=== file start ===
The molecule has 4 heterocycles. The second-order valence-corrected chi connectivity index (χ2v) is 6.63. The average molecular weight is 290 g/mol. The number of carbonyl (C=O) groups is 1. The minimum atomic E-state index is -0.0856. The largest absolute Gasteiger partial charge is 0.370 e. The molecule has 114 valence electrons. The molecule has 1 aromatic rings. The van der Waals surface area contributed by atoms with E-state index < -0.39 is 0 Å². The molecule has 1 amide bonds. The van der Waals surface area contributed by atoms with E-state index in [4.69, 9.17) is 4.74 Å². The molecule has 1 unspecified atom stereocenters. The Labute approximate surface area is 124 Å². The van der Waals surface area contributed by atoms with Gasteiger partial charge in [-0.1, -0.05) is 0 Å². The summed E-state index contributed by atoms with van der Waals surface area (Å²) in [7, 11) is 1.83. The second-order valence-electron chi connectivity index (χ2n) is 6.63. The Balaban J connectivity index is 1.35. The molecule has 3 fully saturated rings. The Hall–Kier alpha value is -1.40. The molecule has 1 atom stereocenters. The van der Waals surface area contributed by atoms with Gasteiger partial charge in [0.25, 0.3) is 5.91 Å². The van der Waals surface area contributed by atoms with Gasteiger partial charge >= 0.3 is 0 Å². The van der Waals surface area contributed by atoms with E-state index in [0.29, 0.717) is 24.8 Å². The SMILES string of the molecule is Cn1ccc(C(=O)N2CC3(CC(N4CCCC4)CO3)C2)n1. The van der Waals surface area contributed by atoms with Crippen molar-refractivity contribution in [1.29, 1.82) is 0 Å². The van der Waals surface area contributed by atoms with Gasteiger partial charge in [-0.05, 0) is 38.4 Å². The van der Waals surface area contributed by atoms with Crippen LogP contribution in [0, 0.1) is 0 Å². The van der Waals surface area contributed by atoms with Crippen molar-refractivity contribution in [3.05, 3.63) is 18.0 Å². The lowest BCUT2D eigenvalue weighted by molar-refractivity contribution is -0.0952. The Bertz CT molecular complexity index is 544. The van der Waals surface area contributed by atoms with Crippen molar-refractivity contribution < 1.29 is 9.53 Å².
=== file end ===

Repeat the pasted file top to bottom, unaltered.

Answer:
The molecule has 4 heterocycles. The second-order valence-corrected chi connectivity index (χ2v) is 6.63. The average molecular weight is 290 g/mol. The number of carbonyl (C=O) groups is 1. The minimum atomic E-state index is -0.0856. The largest absolute Gasteiger partial charge is 0.370 e. The molecule has 114 valence electrons. The molecule has 1 aromatic rings. The van der Waals surface area contributed by atoms with E-state index < -0.39 is 0 Å². The molecule has 1 amide bonds. The van der Waals surface area contributed by atoms with E-state index in [4.69, 9.17) is 4.74 Å². The molecule has 1 unspecified atom stereocenters. The Labute approximate surface area is 124 Å². The van der Waals surface area contributed by atoms with Gasteiger partial charge in [-0.1, -0.05) is 0 Å². The summed E-state index contributed by atoms with van der Waals surface area (Å²) in [7, 11) is 1.83. The second-order valence-electron chi connectivity index (χ2n) is 6.63. The Balaban J connectivity index is 1.35. The molecule has 3 fully saturated rings. The Hall–Kier alpha value is -1.40. The molecule has 1 atom stereocenters. The van der Waals surface area contributed by atoms with Gasteiger partial charge in [0.25, 0.3) is 5.91 Å². The van der Waals surface area contributed by atoms with Gasteiger partial charge >= 0.3 is 0 Å². The van der Waals surface area contributed by atoms with E-state index in [0.29, 0.717) is 24.8 Å². The SMILES string of the molecule is Cn1ccc(C(=O)N2CC3(CC(N4CCCC4)CO3)C2)n1. The van der Waals surface area contributed by atoms with Crippen molar-refractivity contribution in [1.29, 1.82) is 0 Å². The van der Waals surface area contributed by atoms with Gasteiger partial charge in [-0.05, 0) is 38.4 Å². The van der Waals surface area contributed by atoms with Crippen LogP contribution in [0, 0.1) is 0 Å². The van der Waals surface area contributed by atoms with Crippen molar-refractivity contribution in [3.05, 3.63) is 18.0 Å². The lowest BCUT2D eigenvalue weighted by molar-refractivity contribution is -0.0952. The Bertz CT molecular complexity index is 544. The van der Waals surface area contributed by atoms with Crippen molar-refractivity contribution < 1.29 is 9.53 Å².